(iii) The population was on the rise and the demand for food increased. Peasants extended the boundaries of cultivation by clearing forests. This gave them more land available for cultivation. In addition, there was great demand for cash crops such as tea, cotton, jute, sugar, etc., which were needed to feed the industries of England.

(iv) The British directly encouraged the production of commercial crops like jute, sugar, wheat and cotton. The demand for these crops increased in the 19th century in Europe, where foodgrains were needed to feed the growing urban population and raw materials were required for industrial production. Hence, large tracts of forest land were cleared to make land available for commercial farming.

(v) The colonial state thought that forest land was unproductive. It did not yield agricultural produce nor revenue. Large areas of natural forests were hence cleared to make way for tea, coffee and rubber plantations to meet Europe’s growing need for these commodities. The colonial government took over the forests and gave vast areas to European planters at cheap rates. The areas were enclosed and cleared of forests and planted with tea or coffee.

(vi) The Adivasis and other peasant users, gather forest products and graze their cattle.  Their livelihood mainly came from forest produce. This does not destroy the forests except sometimes in shifting agriculture. In fact, now the new trends that promote forest conservation tend to involve local villagers in conservation and preservation. Adivasis and other peasant communities regard the forests as their own and even engage watchmen to keep a vigil over their forests.

4. Why are forests affected by wars?

Answer

Forests are affected by wars and this often leads to deforestation. Forests during wars are freely cut to meet the needs of war. Forests are an important resource and hence during wars they are destroyed by their own country under the ‘a scorched earth policy’. This prevents the enemy from using this resource. Many villagers used this opportunity to expand cultivation in the forest.

Forest society and Colonialism Class 9 Extra Questions Very Short Answer Type Questions

Question 1.
Which new trade was created due to the introduction of new forest laws ?
Answer:
Collecting latex from wild rubber trees.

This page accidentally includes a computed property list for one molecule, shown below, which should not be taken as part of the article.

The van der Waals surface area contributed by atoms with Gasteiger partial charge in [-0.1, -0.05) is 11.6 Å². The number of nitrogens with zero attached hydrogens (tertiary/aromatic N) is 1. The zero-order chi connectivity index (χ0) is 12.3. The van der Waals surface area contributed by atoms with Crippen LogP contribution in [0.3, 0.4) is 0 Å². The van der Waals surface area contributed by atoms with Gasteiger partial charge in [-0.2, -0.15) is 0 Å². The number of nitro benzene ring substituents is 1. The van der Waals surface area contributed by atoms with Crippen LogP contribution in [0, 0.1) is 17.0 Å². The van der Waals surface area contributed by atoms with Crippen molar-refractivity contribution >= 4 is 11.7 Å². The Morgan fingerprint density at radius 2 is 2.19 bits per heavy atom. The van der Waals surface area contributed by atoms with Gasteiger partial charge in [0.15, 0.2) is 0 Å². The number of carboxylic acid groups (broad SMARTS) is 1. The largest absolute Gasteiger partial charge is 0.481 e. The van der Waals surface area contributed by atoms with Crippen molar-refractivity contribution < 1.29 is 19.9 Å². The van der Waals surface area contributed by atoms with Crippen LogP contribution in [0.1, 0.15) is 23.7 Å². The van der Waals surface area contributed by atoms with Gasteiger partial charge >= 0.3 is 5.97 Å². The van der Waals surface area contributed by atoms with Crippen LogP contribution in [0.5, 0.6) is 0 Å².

Question 2.
Name the communities living in Bastar.
Answer:
Maria and Muria Gonds, Dhurwas, Bhatras and Halbas.

Question 3.
Who was Dietrich Brandis ?
Answer:
Dietrich Brandis was a German forest expert, whom the colonial government invited for advice and made him the first Inspector General of forests in India.

Question 4.
The forest management in Java was under the ________ .
Answer:
Dutch

Question 5.
After the Forest Act was enacted in 1865, ________ .
Answer:
It was amended twic

Question 6.
Who were ‘Kalangs’ of Java ?
Answer:
Skilled forest cutters and shifting cultivators

Question 7.
What are wooden planks lay across railway tracks to hold these tracks in a position called ?
Answer:
Sleepers

Question 8.
Why did the government decide to ban shifting cultivation ?
Answer:
Because when a forest was burnt, there was the danger of destroying valuable timber.

Question 9.
Which type of trees were preferred by the forest department ?
Answer:
The trees those are suitable for building ships and railways.

Question 10.
Indian Forest Service was set up in the year ________ .
Answer:
1864

Question 11.
In shifting cultivation, seeds are sown ________ .
Answer:
After cleaning and burning the forest land.

Question 12.
Give any two local terms for swidden agriculture.
Answer:
Dhya, Penda, Jhum, Kumri (any 2).

Question 13.
Villagers were punished for ________ .
Answer:
Grazing cattle in young stands and cutting wood without a permit or travelling on forest roads with horse carts or cattle.

Question 14.
Which forest community is found in Central India ?
Answer: